Williams syndrome (WS) is a genetic condition characterized by a hypersocial personality and desire to form close relationships, juxtaposed with significant anxieties of nonsocial events. The neural underpinnings of anxiety in individuals with WS are currently unknown. Aberrations in the anatomical and microstructural integrity of the uncinate fasciculus (UF) have been recently implicated in social and generalized anxiety disorders. Based on these findings, we tested the hypothesis that the reported anxieties in individuals with WS share similar neuropathological correlates. Toward this end, diffusion tensor imaging (DTI) methods were employed to examine the microstructural integrity (fractional anisotropy, mean diffusivity, longitudinal diffusivity) of the UF in 18 WS and 15 typically developing adults (TD). Anxiety and sociability questionnaires were administered to determine associations with DTI indices of UF across groups. Results revealed comparable white matter integrity of the UF across groups, yet elevated subjective experience of anxiety in those with WS. Additionally, sociability and UF microstructural properties were dissociated across both groups. Whereas no relationships were found between DTI indices and anxiety in TD participants, strong negative associations were observed between these constructs in individuals with WS. Findings indicated that increased anxiety manifested by individuals with WS was associated with DTI measures of the UF and may signal structural or possibly physiological aberration involving this tract within the prefrontal-temporal network.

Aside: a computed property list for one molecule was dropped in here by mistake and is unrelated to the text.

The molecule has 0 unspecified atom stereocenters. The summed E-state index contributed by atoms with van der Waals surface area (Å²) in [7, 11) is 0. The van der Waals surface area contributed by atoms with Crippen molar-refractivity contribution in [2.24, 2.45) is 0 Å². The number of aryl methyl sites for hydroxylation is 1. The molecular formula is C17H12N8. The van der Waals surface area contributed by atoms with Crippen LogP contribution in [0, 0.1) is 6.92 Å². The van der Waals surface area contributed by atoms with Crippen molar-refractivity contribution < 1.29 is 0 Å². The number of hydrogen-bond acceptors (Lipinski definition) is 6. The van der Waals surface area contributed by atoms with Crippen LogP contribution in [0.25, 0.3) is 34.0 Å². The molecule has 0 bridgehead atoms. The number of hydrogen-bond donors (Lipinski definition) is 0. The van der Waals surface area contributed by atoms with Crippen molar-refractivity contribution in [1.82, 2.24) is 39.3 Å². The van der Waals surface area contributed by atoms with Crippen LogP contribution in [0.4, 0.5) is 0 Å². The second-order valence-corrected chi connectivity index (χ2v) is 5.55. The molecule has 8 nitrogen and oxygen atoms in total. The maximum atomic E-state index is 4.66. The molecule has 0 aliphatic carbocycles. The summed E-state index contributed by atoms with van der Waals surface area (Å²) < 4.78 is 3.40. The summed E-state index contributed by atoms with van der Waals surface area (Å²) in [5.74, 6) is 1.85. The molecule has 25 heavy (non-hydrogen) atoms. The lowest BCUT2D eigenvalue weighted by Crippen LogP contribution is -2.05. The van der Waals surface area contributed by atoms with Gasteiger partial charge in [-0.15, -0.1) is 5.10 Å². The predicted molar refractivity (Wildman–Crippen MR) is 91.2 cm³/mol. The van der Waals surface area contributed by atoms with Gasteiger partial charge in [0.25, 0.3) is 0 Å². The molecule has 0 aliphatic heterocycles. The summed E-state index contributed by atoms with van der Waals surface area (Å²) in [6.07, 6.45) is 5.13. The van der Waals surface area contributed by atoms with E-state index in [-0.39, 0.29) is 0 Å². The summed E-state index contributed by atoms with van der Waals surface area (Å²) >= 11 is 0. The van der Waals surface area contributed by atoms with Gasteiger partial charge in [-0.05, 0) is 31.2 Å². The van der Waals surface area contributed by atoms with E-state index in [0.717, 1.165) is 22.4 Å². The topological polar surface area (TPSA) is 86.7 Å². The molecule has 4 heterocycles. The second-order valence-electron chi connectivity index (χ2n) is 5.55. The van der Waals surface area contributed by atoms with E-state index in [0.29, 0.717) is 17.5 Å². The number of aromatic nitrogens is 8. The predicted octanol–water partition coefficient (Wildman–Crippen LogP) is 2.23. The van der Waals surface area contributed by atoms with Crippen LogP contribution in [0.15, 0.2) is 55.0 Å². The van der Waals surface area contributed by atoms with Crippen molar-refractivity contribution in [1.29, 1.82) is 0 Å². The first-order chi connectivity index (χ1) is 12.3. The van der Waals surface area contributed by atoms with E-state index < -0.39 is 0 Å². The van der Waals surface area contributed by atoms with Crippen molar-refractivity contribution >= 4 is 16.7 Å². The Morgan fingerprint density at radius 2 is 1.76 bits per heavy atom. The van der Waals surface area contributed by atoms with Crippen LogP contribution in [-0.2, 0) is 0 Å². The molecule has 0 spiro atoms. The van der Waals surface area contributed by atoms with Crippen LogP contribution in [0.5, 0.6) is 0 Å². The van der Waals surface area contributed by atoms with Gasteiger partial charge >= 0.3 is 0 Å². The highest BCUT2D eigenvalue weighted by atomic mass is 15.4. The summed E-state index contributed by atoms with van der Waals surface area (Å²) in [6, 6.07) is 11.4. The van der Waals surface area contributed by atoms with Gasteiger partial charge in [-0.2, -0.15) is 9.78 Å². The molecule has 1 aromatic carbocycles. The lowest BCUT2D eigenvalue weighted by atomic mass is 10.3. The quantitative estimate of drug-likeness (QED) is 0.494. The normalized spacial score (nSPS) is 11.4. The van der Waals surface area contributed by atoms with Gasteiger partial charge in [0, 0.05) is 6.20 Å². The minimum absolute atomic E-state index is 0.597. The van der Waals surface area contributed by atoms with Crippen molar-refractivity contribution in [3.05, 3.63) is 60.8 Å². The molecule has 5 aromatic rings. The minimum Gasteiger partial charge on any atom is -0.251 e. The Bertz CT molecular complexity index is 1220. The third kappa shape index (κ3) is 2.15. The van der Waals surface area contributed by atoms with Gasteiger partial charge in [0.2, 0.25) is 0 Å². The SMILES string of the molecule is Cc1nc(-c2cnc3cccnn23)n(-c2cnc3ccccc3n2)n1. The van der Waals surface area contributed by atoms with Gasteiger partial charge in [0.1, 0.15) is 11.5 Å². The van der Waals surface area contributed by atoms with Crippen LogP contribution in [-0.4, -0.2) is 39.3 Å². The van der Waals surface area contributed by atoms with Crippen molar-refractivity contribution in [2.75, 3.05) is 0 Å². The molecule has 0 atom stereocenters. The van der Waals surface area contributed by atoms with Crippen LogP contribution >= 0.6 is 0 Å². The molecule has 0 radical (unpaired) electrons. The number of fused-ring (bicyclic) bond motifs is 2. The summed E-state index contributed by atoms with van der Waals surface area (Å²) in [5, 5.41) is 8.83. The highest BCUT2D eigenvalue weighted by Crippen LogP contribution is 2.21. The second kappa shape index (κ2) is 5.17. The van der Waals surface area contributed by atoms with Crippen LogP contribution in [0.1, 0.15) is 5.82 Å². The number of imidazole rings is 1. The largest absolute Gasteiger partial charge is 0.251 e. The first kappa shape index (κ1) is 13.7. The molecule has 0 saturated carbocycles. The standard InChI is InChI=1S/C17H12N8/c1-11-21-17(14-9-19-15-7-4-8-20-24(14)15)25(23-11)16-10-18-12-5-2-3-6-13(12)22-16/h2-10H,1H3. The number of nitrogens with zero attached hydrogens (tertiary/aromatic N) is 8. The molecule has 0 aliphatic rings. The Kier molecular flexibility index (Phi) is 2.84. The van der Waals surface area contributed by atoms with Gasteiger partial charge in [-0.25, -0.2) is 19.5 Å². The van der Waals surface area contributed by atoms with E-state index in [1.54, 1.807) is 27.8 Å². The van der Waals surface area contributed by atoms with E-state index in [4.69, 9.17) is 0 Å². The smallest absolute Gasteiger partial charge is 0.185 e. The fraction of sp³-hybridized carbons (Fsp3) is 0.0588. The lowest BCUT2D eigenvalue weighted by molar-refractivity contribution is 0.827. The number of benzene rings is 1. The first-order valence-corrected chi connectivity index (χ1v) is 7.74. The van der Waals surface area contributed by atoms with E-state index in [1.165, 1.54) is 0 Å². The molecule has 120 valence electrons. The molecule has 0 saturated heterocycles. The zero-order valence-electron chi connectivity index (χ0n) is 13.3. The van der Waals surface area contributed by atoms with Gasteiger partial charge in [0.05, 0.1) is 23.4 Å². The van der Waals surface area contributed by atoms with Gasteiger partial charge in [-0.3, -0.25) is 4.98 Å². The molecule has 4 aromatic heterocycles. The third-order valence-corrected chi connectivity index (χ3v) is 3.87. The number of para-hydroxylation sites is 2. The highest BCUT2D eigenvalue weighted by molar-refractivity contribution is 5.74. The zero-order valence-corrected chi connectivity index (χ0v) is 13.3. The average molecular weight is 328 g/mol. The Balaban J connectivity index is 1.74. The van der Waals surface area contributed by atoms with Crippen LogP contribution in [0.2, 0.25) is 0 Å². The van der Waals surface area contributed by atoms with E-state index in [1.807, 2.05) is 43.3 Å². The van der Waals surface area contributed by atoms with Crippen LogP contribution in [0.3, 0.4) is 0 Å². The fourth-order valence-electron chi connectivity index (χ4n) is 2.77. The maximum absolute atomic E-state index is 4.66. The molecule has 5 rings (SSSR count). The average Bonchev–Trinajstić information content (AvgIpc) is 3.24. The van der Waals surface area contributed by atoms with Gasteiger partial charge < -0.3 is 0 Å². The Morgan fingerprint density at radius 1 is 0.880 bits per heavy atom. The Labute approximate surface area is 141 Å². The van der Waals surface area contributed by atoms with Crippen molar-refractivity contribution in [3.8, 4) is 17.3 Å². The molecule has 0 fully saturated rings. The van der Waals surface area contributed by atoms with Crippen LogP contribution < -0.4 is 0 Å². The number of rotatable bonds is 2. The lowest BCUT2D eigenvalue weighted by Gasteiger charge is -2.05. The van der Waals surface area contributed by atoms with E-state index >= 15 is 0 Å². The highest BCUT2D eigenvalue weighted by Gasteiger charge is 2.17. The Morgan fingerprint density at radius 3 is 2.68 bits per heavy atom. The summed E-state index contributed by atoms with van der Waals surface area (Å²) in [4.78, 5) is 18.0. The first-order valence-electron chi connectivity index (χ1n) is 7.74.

Keywords: Anxiety; DTI; Sociability; Uncinate fasciculus; Williams syndrome.